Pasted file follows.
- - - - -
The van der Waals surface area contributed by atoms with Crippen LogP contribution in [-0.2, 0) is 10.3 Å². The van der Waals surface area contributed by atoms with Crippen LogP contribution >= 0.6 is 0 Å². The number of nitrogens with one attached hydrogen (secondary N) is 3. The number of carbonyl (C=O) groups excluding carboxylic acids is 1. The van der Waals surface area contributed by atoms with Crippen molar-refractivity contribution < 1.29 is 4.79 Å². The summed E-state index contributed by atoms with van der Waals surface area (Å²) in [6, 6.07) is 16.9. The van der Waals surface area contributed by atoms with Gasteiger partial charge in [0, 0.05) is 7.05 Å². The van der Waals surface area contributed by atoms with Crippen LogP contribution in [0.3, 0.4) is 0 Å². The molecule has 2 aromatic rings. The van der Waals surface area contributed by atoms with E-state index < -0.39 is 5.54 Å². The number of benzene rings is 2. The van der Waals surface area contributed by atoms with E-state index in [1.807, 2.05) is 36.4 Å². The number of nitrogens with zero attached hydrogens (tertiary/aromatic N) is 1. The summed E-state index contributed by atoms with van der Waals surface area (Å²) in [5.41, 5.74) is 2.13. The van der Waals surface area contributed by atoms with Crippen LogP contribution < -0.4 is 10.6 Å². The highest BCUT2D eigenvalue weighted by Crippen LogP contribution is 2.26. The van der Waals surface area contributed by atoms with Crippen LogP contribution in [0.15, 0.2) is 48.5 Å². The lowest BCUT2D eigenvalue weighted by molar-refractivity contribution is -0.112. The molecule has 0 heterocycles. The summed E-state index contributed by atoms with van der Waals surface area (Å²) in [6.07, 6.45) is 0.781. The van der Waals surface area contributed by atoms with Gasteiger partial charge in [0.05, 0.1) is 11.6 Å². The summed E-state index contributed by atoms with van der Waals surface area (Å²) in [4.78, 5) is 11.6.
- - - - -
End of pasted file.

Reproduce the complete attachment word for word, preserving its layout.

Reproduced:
The van der Waals surface area contributed by atoms with Crippen LogP contribution in [-0.2, 0) is 10.3 Å². The van der Waals surface area contributed by atoms with Crippen LogP contribution >= 0.6 is 0 Å². The number of nitrogens with one attached hydrogen (secondary N) is 3. The number of carbonyl (C=O) groups excluding carboxylic acids is 1. The van der Waals surface area contributed by atoms with Crippen molar-refractivity contribution < 1.29 is 4.79 Å². The summed E-state index contributed by atoms with van der Waals surface area (Å²) in [6, 6.07) is 16.9. The van der Waals surface area contributed by atoms with Gasteiger partial charge in [0, 0.05) is 7.05 Å². The van der Waals surface area contributed by atoms with Crippen LogP contribution in [0.3, 0.4) is 0 Å². The molecule has 2 aromatic rings. The van der Waals surface area contributed by atoms with E-state index < -0.39 is 5.54 Å². The number of benzene rings is 2. The van der Waals surface area contributed by atoms with E-state index in [1.807, 2.05) is 36.4 Å². The number of nitrogens with zero attached hydrogens (tertiary/aromatic N) is 1. The summed E-state index contributed by atoms with van der Waals surface area (Å²) in [5.41, 5.74) is 2.13. The van der Waals surface area contributed by atoms with Crippen LogP contribution < -0.4 is 10.6 Å². The highest BCUT2D eigenvalue weighted by Crippen LogP contribution is 2.26. The van der Waals surface area contributed by atoms with Crippen LogP contribution in [0.15, 0.2) is 48.5 Å². The lowest BCUT2D eigenvalue weighted by molar-refractivity contribution is -0.112. The molecule has 0 heterocycles. The summed E-state index contributed by atoms with van der Waals surface area (Å²) in [6.07, 6.45) is 0.781. The van der Waals surface area contributed by atoms with Gasteiger partial charge in [0.05, 0.1) is 11.6 Å². The summed E-state index contributed by atoms with van der Waals surface area (Å²) in [4.78, 5) is 11.6.